Mother and her cub that were killed by
    downed power lines in Allegany County.
    ~Photo courtesy of NYSDEC, Region 9~
  • Winter Storm Incident Kills Bears in Allegany County.
    On the weekend of December 4, 2010, heavy rains and strong winds caused a tree to topple onto power lines in the town of Alma, Allegany County. Shortly after the lines came down, an adult female black bear and one of her two cubs attempted to pass under the live wires. The sow (female bear) and cub were both electrocuted when they came in contact with the downed wires. DEC Law Enforcement responded to secure the bears until an investigation could be completed. Region 9 Wildlife Staff responded to examine and remove the carcasses of a 230 pound sow and 97 pound cub. The fate of the second cub is unknown; however, scientific documentation has shown that black bear cubs can be self sufficient as early as six months of age even though they normally remain with the sow for just under a year and half (16-17 months of age). Additionally, according to DEC wildlife biologist, Chuck Dente, if the cub is around 90 pounds it will have a very high chance of surviving on its own and will soon be finding a den site for the winter.

Fish and Game Season Reminders

Fish (Commercial and Recreational)

  • December 15: Final Day for Striped Bass and Weakfish Commercial Fishing.
    December 15, 2010 marks the final day for commercial fisheries to harvest striped bass and to directly harvest weakfish. Commercial fishing for weakfish is closed to all gears November 16th through March 31st; however, during the closed period, there is a by-catch limit of weakfish for all gears EXCEPT hook and line. The by-catch limit is 100 pounds of weakfish provided there is at least 100 pounds of fish other than weakfish aboard the vessel. This enables commercial fishermen using net gear to bring weakfish back to the dock that are caught incidentally while fishing for other species, reducing discard waste. For questions or concerns please contact the Bureau of Marine Resources by email or by phone at: 631-444-0435.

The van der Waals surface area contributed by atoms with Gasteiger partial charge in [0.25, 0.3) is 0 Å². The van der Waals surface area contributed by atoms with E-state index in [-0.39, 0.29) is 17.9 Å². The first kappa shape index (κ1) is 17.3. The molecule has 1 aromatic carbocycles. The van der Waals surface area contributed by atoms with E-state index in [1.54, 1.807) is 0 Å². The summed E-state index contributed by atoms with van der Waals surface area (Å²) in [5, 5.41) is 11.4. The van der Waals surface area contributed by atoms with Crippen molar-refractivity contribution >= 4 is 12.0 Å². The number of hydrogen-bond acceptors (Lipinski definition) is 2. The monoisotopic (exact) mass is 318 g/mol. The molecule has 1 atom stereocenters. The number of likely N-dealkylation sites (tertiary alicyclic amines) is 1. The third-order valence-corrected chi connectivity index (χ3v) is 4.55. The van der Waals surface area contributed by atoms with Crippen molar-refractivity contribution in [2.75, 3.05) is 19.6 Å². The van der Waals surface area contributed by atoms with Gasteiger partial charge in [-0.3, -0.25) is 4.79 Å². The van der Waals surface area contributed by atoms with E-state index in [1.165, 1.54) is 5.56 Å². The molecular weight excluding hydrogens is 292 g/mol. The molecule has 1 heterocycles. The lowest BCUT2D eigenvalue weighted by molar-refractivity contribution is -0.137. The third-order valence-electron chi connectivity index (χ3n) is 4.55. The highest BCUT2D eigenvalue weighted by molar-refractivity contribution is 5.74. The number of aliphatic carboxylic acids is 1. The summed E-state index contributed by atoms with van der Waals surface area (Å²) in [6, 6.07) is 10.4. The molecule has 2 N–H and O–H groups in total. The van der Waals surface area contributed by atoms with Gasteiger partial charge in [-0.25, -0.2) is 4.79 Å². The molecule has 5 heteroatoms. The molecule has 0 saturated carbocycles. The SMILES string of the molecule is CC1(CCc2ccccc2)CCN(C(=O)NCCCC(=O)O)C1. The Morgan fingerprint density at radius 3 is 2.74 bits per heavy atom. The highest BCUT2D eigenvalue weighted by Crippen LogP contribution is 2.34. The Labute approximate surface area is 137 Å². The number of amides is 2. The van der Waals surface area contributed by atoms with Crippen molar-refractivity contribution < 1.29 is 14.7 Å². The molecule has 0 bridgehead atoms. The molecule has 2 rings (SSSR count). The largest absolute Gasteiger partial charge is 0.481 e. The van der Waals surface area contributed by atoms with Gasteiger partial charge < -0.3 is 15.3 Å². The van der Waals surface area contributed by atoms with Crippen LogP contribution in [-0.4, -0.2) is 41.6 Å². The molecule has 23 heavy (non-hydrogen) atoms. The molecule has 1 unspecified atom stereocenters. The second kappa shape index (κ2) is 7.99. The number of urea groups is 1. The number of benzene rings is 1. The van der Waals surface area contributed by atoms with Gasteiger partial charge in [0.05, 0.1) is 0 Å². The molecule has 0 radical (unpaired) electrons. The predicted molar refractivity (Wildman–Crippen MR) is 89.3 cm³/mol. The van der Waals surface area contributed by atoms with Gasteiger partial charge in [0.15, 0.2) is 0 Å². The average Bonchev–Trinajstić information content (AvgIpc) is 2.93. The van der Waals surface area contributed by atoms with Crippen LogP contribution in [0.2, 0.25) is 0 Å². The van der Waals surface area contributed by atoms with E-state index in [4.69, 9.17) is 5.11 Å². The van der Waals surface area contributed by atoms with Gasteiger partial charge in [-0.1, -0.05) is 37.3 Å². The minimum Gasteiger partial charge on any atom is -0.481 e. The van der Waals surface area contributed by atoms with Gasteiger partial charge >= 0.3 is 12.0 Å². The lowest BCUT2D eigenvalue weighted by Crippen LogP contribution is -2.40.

• December 15: Final Day for Striped Bass Recreational Fishing in Marine Waters.
    The last day to recreational fish for striped bass in marine waters south of the George Washington Bridge is December 15, 2010. To find other fishing opportunities in this area, review the saltwater fishing regulations online.

(Get all available hunting dates by visiting the Hunting Seasons webpage).

Migratory Waterfowl

  • December 11: Last Day for Hunting Ducks, Coots, Mergansers in the Northeast Zone.
    The final day to hunt for ducks, coots, and mergansers in the Northeast Waterfowl Zone is December 11, 2010.
  • December 13: Last Day for Hunting Snow Geese in the Western Zone.
    The final day to hunt for snow geese in the Western Waterfowl Zone is December 13, 2010. Hunting opportunities will re-open for this zone on December 26, 2010.
  • December 13: Last Day for Hunting Canada Geese in Lake Champlain and South Zones.
    The final day to hunt for Canada geese in both the Lake Champlain and South Zones is December 13, 2010. Canada geese hunting will re-open on December 26, 2010 for the South Zone only.
  • December 16: Last Day for Hunting Ducks, Coots and Mergansers in the East-Central Zone.
    The final day to hunt for ducks, coots, and mergansers in the East Central Waterfowl Hunting Zone is December 16, 2010.
  • December 17: Brant Hunting Opens in Long Island.